Chef's Table (Crimson Annex, Deck 3); $75: Foodies will love the Chef's Table, offered two to three times per weeklong sailing, usually on port evenings. Limited to a dozen passengers at each dinner, participants are first invited to tour the ship's galley with the head chef while sipping wine (included in the cost of the dinner). After the tour, a multicourse meal is unveiled one dish at a time.
Green Eggs and Ham Breakfast (a main dining room); $6: Offered on one sea day per cruise, this somewhat silly, family-centric breakfast is for lovers of everything Dr. Seuss, with Cat in the Hat-inspired decorations including red and white tablecloths and napkins. The menu is the best part of the entire experience with items like green eggs (they really are green!) and ham, waffles filled in with red and blue squares and topped with Fruit Loops, striped yoghurt parfaits and red pancakes stacked high. Kids can pose for photos with the Cat in the Hat, as well as Things 1 and 2.
Plaza Cafe (Deck 5); a la carte: If you're craving a speciality coffee or an ice-cream shake, then Plaza Cafe is the spot for you. Here you'll find an array of coffees (including iced and spiked varieties), teas and chai lattes, plus milkshakes, cookies and slices of delicious-looking cakes. Plaza Cafe is located in one corner of the Ocean Plaza, so you can run over in between trivia sessions to grab a hit of caffeine. Prices range from $1.95 to $5.95.
After breakfast hours, the Plaza Cafe begins to serve a la carte gelato -- with flavours such as rocky road, French vanilla, mint chocolate chip, cookies and cream, and dulce de leche. A small cup costs $2.95, and a large is $3.95.
Room Service: For an extra fee of $2 to $6, you can order hot dishes, including Buffalo wings (with five choices of sauces), spicy fried firecracker shrimp, chicken quesadillas, Philly cheesesteaks, pan pizzas and fries (regular or sweet potato). For dessert, a banana split will set you back $4 through room service.
Cabins on Carnival Dream are roomy and comfortable, which is no surprise coming from a line whose inside cabins (at 185 square feet) are larger than the industry average. The comfort level is due in part to ample and conveniently placed storage space and a small touch that goes a long way -- robes (standard in all cabins, not just suites).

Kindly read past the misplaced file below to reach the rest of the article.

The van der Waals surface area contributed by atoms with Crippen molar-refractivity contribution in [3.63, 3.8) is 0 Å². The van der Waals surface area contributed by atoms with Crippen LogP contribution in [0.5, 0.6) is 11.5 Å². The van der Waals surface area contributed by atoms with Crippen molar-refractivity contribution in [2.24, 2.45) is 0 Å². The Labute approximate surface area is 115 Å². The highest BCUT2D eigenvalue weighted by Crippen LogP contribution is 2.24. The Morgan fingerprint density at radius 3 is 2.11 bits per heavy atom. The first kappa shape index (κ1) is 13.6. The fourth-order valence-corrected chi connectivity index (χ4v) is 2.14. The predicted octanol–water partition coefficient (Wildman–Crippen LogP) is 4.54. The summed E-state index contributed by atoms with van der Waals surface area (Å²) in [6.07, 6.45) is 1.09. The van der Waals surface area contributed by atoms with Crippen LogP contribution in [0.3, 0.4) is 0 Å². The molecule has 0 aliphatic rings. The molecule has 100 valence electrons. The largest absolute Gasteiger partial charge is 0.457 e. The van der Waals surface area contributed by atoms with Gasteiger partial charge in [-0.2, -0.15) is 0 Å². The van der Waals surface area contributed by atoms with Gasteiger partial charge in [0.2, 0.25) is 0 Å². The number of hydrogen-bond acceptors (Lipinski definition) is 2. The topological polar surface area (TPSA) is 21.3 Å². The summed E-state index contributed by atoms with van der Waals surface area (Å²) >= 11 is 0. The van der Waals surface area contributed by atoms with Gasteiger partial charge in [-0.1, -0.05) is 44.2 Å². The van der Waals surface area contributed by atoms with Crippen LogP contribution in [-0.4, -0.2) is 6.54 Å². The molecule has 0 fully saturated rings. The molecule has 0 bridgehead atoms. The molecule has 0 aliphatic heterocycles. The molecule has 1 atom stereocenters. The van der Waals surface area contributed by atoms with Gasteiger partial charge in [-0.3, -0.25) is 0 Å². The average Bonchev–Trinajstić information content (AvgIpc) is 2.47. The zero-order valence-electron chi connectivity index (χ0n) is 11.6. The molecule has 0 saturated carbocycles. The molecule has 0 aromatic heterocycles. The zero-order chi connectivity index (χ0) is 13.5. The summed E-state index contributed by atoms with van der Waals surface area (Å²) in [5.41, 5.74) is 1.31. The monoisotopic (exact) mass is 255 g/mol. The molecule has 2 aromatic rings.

There is enough standard (non-suite) cabin storage space to accommodate three adults. Each room has a desk/vanity with three drawers and a stool, and all but suites have three side-by-side closets, with two hanging sections and one with shelving. In suites, there are two larger-sized closets, as well as a walk-in dressing room with storage space. You'll also find two hooks on the wall for hanging jackets, sweatshirts or baseball caps. Ocean-view and higher-category rooms also have a coffee table and sofa; suites have an extra dresser for more drawer space. Two bedside tables with reading lamps have a small cabinet below.
Most cabins have twin beds, which can be combined to form a European king (slightly smaller than a U.S. king-sized bed). A handful of rooms have a single twin, with a pulldown bunk bed. There are also a handful of connecting cabins in a variety of categories. Bear in mind: The connecting cabins do not have noise insulation, so be prepared to hear everything your neighbours are doing. (Another noise complaint is the flushing toilets, which are noticeably loud and can be heard from cabins next door, above and below you. You do get used to it after a while.)
Amenities include empty mini-fridges, flat-screen TVs and safes. All rooms also have hair dryers, but they're weak and are attached to the top drawer of your desk with an accordion chord. On the TV, you'll find two free daily movies (one family-friendly, one adult), basic network and cable news channels, information about shore excursions and onboard shopping, a live feed of Dreams' Lido Deck and a map of the ship's current location. The on-demand menu also lets you purchase pay-per-view movies, buy shore excursions or look up your onboard balance.
Bathrooms are comfortably sized for one person and have plenty of shelf space by the sink for everyone's toiletries. Not so in the shower, where one small shelf is barely enough space for one person's personal supplies.